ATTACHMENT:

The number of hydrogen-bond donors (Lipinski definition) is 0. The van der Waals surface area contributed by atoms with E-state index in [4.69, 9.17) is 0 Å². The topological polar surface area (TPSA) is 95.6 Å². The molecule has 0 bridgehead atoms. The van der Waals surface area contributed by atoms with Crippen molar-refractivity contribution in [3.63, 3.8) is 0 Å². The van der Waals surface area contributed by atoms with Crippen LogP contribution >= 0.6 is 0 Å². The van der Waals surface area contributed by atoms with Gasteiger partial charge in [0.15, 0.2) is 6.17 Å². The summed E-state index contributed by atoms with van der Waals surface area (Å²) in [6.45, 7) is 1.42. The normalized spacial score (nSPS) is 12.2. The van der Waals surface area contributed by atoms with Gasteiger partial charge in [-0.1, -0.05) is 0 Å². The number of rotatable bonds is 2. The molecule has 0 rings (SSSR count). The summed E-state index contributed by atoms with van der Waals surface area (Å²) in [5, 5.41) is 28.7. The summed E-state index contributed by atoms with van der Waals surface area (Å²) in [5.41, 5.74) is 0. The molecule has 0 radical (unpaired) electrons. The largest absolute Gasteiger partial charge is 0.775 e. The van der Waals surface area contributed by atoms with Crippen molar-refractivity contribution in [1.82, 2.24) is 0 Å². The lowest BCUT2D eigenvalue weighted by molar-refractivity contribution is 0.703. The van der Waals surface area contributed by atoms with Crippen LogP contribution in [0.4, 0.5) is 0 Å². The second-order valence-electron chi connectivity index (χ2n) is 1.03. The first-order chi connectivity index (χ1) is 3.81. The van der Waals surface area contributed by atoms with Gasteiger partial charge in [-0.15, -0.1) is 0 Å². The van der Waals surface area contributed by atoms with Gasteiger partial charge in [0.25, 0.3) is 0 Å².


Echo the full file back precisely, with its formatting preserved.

The number of hydrogen-bond donors (Lipinski definition) is 0. The van der Waals surface area contributed by atoms with E-state index in [4.69, 9.17) is 0 Å². The topological polar surface area (TPSA) is 95.6 Å². The molecule has 0 bridgehead atoms. The van der Waals surface area contributed by atoms with Crippen molar-refractivity contribution in [3.63, 3.8) is 0 Å². The van der Waals surface area contributed by atoms with Crippen LogP contribution >= 0.6 is 0 Å². The van der Waals surface area contributed by atoms with Gasteiger partial charge in [0.15, 0.2) is 6.17 Å². The summed E-state index contributed by atoms with van der Waals surface area (Å²) in [6.45, 7) is 1.42. The normalized spacial score (nSPS) is 12.2. The van der Waals surface area contributed by atoms with Gasteiger partial charge in [-0.1, -0.05) is 0 Å². The number of rotatable bonds is 2. The molecule has 0 rings (SSSR count). The summed E-state index contributed by atoms with van der Waals surface area (Å²) in [5, 5.41) is 28.7. The summed E-state index contributed by atoms with van der Waals surface area (Å²) in [5.41, 5.74) is 0. The molecule has 0 radical (unpaired) electrons. The largest absolute Gasteiger partial charge is 0.775 e. The van der Waals surface area contributed by atoms with Crippen molar-refractivity contribution in [1.82, 2.24) is 0 Å². The lowest BCUT2D eigenvalue weighted by molar-refractivity contribution is 0.703. The van der Waals surface area contributed by atoms with Crippen LogP contribution in [0.4, 0.5) is 0 Å². The second-order valence-electron chi connectivity index (χ2n) is 1.03. The first-order chi connectivity index (χ1) is 3.81. The van der Waals surface area contributed by atoms with Gasteiger partial charge in [-0.15, -0.1) is 0 Å². The van der Waals surface area contributed by atoms with Gasteiger partial charge in [0.25, 0.3) is 0 Å².